LED substrate makers recoil at price falls
Western sapphire producers are ceasing to supply Taiwanese GaN LED manufacturers, preferring to trade in more profitable areas of the electronic substrate market.
Market analyst Yole Développement's 2008 report on the industry highlights “huge pressure” forcing 2-inch wafer prices down to $17, to help chip makers deliver die at 2-3 cents each.
Philippe Roussel, the report s author, told compoundsemiconductor.net that Asian and Russian sapphire suppliers now increasingly dominate sales into Taiwan s LED-making hotbed, although US producer Rubicon remains involved.
Other suppliers are focusing on markets elsewhere in the world, where a 2-inch sapphire substrate will typically fetch $25 and where $170-180 4-inch substrates are beginning to be introduced. This price differential makes the world's biggest LED players "“ who are largely based outside of Taiwan "“ best positioned to begin 4-inch manufacture.
“Everything is in the price,” Roussel said. “Today the 4-inch wafer is very expensive, and from a financial point of view you have to be very careful before entering production on these.” He says that Osram and Showa Denko have already started to migrate parts of their production to the larger diameter substrate.
The LED industry was responsible for over $100 million in sapphire substrate revenues in 2007, according to Yole s Sapphire market 2008 report. Roussel predicts sales will increase at a compound annual growth rate of 15 percent and expects steady volume expansion, although he sees price “turbulence” over the period.
He also asserts that sales into silicon-on-sapphire (SoS) RF applications "“ for which Peregrine Semiconductor is almost exclusively responsible "“ will exceed $100 million by 2011.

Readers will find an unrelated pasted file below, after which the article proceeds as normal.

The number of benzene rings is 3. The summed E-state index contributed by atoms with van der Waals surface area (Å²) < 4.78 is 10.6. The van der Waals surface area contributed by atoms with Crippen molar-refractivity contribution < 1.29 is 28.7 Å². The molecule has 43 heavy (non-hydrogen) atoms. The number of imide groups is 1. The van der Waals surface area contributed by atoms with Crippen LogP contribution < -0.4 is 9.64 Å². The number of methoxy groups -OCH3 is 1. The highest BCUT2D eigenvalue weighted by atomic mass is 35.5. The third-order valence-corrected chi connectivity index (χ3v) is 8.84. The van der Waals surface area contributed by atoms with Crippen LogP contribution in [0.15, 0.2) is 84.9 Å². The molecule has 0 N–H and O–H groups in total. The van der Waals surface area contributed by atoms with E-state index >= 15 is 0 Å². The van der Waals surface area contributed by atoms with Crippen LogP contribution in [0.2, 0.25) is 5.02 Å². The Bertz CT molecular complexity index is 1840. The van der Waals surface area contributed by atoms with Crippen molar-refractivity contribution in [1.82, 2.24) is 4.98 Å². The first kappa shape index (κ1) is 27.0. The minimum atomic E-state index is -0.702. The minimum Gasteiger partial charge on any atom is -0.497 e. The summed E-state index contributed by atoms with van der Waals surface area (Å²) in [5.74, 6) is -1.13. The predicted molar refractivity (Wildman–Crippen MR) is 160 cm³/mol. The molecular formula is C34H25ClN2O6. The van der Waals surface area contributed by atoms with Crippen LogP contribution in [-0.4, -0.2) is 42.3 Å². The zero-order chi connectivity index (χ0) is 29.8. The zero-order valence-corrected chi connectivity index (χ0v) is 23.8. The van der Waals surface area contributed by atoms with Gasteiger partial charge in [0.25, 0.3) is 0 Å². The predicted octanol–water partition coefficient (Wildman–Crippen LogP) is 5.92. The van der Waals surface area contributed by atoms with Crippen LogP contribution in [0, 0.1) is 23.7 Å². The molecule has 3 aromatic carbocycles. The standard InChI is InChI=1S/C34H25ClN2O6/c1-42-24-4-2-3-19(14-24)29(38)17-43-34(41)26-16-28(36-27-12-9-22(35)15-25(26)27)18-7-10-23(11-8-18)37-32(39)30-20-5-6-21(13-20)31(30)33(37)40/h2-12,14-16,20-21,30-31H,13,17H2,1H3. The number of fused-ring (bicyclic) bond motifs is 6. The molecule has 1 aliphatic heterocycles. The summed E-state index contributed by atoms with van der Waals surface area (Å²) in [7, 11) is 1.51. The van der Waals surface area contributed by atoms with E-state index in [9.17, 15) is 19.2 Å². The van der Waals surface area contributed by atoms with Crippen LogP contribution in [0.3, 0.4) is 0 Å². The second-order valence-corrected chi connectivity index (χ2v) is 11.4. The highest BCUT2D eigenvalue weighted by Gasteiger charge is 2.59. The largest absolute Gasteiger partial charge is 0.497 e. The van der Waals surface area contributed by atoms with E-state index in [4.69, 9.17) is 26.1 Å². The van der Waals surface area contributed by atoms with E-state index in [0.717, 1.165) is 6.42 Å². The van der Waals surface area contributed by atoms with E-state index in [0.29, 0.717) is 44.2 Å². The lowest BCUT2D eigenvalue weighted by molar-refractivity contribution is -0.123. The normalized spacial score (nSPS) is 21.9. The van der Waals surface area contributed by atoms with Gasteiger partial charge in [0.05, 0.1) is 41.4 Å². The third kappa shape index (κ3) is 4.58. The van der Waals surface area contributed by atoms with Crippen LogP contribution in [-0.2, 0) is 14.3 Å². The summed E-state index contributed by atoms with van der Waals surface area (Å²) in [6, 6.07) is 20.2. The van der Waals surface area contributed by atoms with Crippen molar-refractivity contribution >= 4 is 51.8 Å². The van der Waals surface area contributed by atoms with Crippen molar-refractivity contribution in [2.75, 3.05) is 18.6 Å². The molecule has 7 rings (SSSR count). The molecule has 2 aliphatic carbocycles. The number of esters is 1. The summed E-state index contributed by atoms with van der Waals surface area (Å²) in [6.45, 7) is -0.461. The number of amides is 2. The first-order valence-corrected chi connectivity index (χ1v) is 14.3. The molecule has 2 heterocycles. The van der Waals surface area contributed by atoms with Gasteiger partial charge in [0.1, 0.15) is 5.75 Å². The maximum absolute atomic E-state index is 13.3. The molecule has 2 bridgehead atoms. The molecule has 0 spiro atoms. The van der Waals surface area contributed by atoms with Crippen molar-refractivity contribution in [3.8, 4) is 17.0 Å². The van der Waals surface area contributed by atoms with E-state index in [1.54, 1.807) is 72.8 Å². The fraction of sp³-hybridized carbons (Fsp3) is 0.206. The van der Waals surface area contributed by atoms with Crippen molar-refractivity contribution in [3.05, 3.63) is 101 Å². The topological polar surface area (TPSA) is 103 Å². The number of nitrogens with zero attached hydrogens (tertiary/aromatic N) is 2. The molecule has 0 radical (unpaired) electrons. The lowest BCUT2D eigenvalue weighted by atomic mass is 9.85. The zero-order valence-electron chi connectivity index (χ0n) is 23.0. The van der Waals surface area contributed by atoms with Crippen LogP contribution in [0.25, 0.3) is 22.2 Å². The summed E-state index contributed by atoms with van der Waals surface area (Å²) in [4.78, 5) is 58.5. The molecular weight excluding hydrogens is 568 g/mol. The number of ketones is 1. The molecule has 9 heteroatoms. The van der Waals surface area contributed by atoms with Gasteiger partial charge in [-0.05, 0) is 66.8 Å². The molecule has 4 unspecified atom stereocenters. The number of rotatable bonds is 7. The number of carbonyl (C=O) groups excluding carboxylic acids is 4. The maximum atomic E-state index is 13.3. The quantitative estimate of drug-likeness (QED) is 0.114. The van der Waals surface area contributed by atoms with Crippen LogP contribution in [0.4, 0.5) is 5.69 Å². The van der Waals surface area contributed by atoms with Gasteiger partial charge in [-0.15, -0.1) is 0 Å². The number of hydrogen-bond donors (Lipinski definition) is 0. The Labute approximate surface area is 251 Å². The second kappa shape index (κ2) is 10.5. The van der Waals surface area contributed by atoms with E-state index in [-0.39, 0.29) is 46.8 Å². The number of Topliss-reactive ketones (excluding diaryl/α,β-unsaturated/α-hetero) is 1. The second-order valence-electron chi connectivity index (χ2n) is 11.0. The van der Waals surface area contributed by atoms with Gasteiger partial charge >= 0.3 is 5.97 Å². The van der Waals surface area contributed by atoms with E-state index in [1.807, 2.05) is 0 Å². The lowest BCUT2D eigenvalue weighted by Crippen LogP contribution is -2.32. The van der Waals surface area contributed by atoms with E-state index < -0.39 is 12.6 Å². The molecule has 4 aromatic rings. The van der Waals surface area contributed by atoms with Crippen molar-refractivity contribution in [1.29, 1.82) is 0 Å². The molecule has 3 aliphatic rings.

Roussel concedes that GaAs RF markets won t be imminently threatened as the novelty of Peregrine s technology is currently holding it back. “It s a strange situation, where one company owns all the patents, and the customers don t like this,” he said.
Roussel says that Peregrine is now trying hard to spread the risks its customers perceive by licensing its technology for Japanese electronics firm Oki to make and market by itself. On top of this, the company is currently moving to outsource most of its production to foundries.
Together the LED and SoS markets will amount to a $400 million market by 2012, the report predicts.
Asian sapphire producers such as Kyocera, Namiki, Shinkosha, Fujimi and Sumitomo Metal currently collect 67 percent of the market s revenues. Russia s Monocrystal and French materials giant Saint-Gobain lead the European suppliers, who claim 20 percent of total sales, while Rubicon is the main driver of the North American market that accounts for the remaining revenues.
Rubicon has recently pushed out deliveries of sapphire substrates from the last quarter of 2008 into 2009, in part due to Peregrine's reorganization (see related stories). However, according to Roussel this also characterizes a trend that is being seen across the market.
“Everyone was betting on the fact that LEDs for LCD backlights would happen now, but the supply chain was not properly in place,” he said. “It will reach the levels that people predict, but maybe not right now as the final system price is still high.”
• The Sapphire market 2008 report is now available for €3,990 from Yole Développement.